PhD defence T. (Teun) van Ruitenburg

On Thursday 7 May 2020, T. van Ruitenburg will defend his PhD dissertation, entitled: ‘Raising Moral Barriers. An empirical study on the Dutch approach to outlaw motorcycle gangs’.
Promotor
Prof.dr. H.G. van de Bunt
Co-promotor
Dr. J.T.M. Verhoeven
Start date

Thursday, 7 May 2020, 13:30

End date

Thursday, 7 May 2020, 15:00

On Thursday 7 May 2020, T. van Ruitenburg will defend his PhD dissertation, entitled: ‘Raising Moral Barriers. An empirical study on the Dutch approach to outlaw motorcycle gangs’.

This research stems from an interesting turn in Dutch policy towards the clubs that are better known today as ‘outlaw motorcycle gangs’ (OMGs). Where the Hells Angels MC received a subsidy from the municipality of Amsterdam in the 1970s to build a clubhouse, nowadays all available (administrative) measures are set to prevent the establishment of these and other OMGs in clubhouses. Where in the past these problematic groups literally received a place in society, current national policy seems to prescribe to exclude these groups from this place. The aim of this research is to understand, explain and describe this 180-degree shift in the Dutch approach to OMGs. In order to map the development of the Dutch approach from the 1970s onwards, in addition to the analysis of municipal archive material and national policy documents, a total of 56 interviews were conducted with, among others, mayors and police officers.

This thesis reveals that the current approach to OMGs has been strongly influenced by the idea that crime policy in the Netherlands is increasingly geared to the prevention of crime and risks. In doing so, the author builds on Zedner's (2007) argument that today's society is turning into a ‘pre-crime society’. At the same time, the author shows that the approach to OMGs has a strong moral character. That is, OMGs are not only viewed by the Dutch government as a ‘risk’ for crime, but also as a phenomenon for which there should be no place in a ‘good’ and ‘normal’ society. This brings the author to the general conclusion that the present-day approach to OMGs, in addition to tackling and preventing crime, can be characterized by a moral conflict over who sets the rules in the Netherlands. In doing so, the author argues, among other things, that the government's aim to raise barriers against OMGs will not always be effective in preventing crime and that it is important not to consider OMGs as one homogeneous group.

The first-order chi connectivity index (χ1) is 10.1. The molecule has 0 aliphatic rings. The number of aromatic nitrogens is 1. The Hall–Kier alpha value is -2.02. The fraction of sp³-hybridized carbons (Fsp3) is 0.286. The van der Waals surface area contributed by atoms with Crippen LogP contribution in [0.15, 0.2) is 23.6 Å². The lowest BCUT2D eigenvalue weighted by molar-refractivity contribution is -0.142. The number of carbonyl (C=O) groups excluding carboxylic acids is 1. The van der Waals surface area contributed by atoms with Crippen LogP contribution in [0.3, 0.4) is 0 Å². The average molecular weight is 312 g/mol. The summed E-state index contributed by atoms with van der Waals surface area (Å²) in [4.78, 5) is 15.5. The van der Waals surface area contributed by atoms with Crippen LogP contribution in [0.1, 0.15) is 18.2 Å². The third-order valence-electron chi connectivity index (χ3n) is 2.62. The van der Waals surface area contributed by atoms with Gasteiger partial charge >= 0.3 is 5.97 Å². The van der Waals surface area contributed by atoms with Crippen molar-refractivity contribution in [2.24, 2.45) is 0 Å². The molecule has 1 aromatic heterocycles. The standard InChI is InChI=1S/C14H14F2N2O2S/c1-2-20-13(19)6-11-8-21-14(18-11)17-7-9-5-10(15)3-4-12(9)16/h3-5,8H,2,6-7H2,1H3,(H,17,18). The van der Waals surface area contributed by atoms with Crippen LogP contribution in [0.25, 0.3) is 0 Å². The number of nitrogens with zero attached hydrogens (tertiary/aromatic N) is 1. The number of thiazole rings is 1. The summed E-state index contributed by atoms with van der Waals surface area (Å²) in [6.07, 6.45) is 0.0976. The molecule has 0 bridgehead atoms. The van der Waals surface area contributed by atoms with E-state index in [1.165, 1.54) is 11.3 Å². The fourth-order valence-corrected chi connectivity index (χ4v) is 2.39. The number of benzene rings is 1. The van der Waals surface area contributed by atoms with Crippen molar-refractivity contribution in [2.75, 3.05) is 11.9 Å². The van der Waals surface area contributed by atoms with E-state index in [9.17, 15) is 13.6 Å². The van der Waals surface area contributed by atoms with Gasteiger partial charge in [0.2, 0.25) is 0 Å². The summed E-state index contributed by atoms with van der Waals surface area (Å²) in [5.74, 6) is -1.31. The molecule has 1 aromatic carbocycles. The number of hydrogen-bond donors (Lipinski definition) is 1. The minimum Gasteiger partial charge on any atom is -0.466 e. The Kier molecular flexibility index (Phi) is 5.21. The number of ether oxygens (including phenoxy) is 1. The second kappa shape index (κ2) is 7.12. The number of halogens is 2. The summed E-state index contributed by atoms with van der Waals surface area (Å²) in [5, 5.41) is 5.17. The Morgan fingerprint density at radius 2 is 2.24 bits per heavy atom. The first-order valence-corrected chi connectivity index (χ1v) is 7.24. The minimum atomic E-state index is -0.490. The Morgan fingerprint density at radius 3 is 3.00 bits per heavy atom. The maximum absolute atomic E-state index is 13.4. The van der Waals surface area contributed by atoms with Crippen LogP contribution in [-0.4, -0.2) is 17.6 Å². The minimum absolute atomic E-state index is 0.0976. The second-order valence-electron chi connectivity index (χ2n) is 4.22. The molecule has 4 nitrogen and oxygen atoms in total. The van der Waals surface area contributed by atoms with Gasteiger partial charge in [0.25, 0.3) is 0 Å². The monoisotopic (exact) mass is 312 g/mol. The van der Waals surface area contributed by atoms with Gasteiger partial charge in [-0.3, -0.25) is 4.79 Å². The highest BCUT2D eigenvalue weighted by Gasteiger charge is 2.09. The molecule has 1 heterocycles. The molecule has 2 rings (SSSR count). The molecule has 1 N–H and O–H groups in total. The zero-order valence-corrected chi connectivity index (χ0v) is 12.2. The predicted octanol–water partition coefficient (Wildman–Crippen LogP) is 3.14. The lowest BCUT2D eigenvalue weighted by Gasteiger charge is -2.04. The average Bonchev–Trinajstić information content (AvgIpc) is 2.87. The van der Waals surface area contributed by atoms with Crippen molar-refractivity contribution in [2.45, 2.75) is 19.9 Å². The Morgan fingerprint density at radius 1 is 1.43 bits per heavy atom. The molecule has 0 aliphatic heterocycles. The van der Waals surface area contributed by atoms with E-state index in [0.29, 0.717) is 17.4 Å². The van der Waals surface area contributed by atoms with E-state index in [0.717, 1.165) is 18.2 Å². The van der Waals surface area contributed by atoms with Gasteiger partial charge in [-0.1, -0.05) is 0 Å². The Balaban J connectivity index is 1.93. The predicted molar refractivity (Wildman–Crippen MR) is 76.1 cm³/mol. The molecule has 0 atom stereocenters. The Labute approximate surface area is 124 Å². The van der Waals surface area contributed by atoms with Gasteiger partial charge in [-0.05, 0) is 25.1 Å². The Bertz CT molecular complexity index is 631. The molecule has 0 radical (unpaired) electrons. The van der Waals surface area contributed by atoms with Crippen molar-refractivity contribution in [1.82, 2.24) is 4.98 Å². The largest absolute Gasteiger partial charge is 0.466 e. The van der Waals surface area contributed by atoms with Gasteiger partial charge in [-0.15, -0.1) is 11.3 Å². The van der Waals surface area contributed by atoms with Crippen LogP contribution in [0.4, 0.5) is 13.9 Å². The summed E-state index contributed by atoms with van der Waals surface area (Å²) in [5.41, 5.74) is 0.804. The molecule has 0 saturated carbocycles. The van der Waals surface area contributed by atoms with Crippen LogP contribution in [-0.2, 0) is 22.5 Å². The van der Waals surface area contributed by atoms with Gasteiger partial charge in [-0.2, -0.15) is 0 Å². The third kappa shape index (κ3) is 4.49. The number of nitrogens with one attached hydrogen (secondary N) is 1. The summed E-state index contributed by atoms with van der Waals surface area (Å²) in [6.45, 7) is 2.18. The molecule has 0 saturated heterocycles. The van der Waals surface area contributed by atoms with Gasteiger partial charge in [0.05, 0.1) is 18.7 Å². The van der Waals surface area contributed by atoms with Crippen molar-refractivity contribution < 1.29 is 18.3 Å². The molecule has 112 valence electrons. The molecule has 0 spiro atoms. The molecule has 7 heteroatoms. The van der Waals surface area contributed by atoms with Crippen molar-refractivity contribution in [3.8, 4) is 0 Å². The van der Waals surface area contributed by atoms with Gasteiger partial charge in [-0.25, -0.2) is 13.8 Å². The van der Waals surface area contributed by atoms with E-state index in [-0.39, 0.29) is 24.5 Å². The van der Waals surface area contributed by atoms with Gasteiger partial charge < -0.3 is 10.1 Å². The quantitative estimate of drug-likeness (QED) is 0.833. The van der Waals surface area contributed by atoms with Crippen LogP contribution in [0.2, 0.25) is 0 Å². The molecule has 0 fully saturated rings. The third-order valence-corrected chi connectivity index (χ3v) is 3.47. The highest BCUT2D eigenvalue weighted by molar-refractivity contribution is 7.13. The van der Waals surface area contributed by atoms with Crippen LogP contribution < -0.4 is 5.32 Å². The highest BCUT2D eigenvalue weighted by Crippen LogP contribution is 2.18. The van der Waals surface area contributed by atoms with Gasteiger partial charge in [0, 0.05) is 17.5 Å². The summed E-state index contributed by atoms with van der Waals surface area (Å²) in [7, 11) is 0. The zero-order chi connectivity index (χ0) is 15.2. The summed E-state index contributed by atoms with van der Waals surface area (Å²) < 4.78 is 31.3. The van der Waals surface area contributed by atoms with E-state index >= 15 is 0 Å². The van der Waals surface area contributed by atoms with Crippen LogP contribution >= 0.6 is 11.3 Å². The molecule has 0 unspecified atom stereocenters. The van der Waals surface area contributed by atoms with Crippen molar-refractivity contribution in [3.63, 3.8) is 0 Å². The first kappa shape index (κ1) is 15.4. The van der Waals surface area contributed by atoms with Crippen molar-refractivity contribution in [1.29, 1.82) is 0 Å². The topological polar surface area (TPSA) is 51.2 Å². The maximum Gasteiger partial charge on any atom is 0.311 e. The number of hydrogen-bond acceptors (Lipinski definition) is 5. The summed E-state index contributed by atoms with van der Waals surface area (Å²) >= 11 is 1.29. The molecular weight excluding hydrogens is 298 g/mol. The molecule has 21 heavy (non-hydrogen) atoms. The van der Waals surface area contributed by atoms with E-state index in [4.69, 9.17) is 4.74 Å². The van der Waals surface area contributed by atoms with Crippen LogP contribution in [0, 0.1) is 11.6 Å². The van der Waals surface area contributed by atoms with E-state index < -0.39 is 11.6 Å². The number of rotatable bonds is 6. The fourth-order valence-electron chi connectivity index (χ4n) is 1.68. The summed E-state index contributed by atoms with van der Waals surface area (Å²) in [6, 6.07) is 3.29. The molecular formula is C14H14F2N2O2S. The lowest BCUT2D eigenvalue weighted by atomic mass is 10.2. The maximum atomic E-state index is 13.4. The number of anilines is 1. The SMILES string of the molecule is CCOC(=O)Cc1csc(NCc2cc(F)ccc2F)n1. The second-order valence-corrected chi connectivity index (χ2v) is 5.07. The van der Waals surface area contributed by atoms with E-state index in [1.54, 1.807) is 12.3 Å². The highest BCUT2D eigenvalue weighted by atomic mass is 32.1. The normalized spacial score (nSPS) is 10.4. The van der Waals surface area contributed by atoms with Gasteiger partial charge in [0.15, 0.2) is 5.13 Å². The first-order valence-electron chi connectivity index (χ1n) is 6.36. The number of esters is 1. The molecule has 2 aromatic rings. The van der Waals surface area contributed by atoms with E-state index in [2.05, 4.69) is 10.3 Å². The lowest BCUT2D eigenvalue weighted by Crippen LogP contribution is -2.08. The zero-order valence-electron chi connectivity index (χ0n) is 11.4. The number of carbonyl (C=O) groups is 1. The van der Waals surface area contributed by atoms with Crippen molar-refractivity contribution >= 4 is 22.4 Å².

The PhD defences will not take place publicly in the Senate Hall or Professor Andries Queridoroom due to the coronavirus. The candidates will defend their thesis online.